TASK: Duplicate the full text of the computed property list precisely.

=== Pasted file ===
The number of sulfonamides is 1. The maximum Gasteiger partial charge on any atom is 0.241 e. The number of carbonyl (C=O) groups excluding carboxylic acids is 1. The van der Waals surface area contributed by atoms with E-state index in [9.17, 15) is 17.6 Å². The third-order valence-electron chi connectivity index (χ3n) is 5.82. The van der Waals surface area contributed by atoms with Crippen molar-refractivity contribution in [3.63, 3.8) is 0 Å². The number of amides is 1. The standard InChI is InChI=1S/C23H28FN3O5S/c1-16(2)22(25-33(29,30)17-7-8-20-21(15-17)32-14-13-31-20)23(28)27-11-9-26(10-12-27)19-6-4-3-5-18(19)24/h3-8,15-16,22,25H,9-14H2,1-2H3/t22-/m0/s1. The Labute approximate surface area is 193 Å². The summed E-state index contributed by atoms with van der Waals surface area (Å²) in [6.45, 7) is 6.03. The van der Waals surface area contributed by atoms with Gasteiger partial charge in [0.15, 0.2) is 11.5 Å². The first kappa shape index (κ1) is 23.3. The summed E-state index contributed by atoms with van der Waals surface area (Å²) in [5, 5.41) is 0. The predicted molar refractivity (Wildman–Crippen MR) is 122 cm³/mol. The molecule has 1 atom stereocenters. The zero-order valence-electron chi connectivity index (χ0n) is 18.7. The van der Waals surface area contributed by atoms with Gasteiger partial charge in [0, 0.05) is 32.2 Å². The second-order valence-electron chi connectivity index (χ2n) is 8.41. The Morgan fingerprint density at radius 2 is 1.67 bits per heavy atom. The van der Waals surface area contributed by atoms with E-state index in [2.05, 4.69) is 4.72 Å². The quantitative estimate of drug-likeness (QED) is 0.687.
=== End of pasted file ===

The number of sulfonamides is 1. The maximum Gasteiger partial charge on any atom is 0.241 e. The number of carbonyl (C=O) groups excluding carboxylic acids is 1. The van der Waals surface area contributed by atoms with E-state index in [9.17, 15) is 17.6 Å². The third-order valence-electron chi connectivity index (χ3n) is 5.82. The van der Waals surface area contributed by atoms with Crippen molar-refractivity contribution in [3.63, 3.8) is 0 Å². The number of amides is 1. The standard InChI is InChI=1S/C23H28FN3O5S/c1-16(2)22(25-33(29,30)17-7-8-20-21(15-17)32-14-13-31-20)23(28)27-11-9-26(10-12-27)19-6-4-3-5-18(19)24/h3-8,15-16,22,25H,9-14H2,1-2H3/t22-/m0/s1. The Labute approximate surface area is 193 Å². The summed E-state index contributed by atoms with van der Waals surface area (Å²) in [6.45, 7) is 6.03. The van der Waals surface area contributed by atoms with Gasteiger partial charge in [0.15, 0.2) is 11.5 Å². The first kappa shape index (κ1) is 23.3. The summed E-state index contributed by atoms with van der Waals surface area (Å²) in [5, 5.41) is 0. The predicted molar refractivity (Wildman–Crippen MR) is 122 cm³/mol. The molecule has 1 atom stereocenters. The zero-order valence-electron chi connectivity index (χ0n) is 18.7. The van der Waals surface area contributed by atoms with Gasteiger partial charge in [0, 0.05) is 32.2 Å². The second-order valence-electron chi connectivity index (χ2n) is 8.41. The Morgan fingerprint density at radius 2 is 1.67 bits per heavy atom. The van der Waals surface area contributed by atoms with E-state index in [2.05, 4.69) is 4.72 Å². The quantitative estimate of drug-likeness (QED) is 0.687.